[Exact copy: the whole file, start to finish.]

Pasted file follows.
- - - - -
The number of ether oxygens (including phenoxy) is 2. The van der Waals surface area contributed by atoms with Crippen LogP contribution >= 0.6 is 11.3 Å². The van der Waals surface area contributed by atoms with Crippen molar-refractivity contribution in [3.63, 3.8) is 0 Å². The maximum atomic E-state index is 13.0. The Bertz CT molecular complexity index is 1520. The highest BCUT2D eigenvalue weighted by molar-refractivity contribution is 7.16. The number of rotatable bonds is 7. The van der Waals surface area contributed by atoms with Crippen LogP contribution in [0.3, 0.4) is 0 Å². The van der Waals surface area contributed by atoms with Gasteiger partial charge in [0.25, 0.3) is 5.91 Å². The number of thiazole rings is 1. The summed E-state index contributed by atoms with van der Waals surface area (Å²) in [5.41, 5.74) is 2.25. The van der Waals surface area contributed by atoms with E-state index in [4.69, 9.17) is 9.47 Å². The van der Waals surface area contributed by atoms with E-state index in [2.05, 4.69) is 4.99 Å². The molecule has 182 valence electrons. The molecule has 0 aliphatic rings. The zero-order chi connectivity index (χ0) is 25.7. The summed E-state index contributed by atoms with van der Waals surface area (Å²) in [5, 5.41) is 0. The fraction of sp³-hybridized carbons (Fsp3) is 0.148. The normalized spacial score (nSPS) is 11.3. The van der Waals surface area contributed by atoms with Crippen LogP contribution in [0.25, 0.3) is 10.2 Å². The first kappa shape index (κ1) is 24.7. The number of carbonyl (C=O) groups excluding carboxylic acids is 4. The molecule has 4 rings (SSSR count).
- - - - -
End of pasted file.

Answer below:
The number of ether oxygens (including phenoxy) is 2. The van der Waals surface area contributed by atoms with Crippen LogP contribution >= 0.6 is 11.3 Å². The van der Waals surface area contributed by atoms with Crippen molar-refractivity contribution in [3.63, 3.8) is 0 Å². The maximum atomic E-state index is 13.0. The Bertz CT molecular complexity index is 1520. The highest BCUT2D eigenvalue weighted by molar-refractivity contribution is 7.16. The number of rotatable bonds is 7. The van der Waals surface area contributed by atoms with Crippen LogP contribution in [0.3, 0.4) is 0 Å². The van der Waals surface area contributed by atoms with Gasteiger partial charge in [0.25, 0.3) is 5.91 Å². The number of thiazole rings is 1. The summed E-state index contributed by atoms with van der Waals surface area (Å²) in [5.41, 5.74) is 2.25. The van der Waals surface area contributed by atoms with E-state index in [4.69, 9.17) is 9.47 Å². The van der Waals surface area contributed by atoms with E-state index in [2.05, 4.69) is 4.99 Å². The molecule has 182 valence electrons. The molecule has 0 aliphatic rings. The zero-order chi connectivity index (χ0) is 25.7. The summed E-state index contributed by atoms with van der Waals surface area (Å²) in [5, 5.41) is 0. The fraction of sp³-hybridized carbons (Fsp3) is 0.148. The normalized spacial score (nSPS) is 11.3. The van der Waals surface area contributed by atoms with Crippen LogP contribution in [0.25, 0.3) is 10.2 Å². The first kappa shape index (κ1) is 24.7. The number of carbonyl (C=O) groups excluding carboxylic acids is 4. The molecule has 4 rings (SSSR count).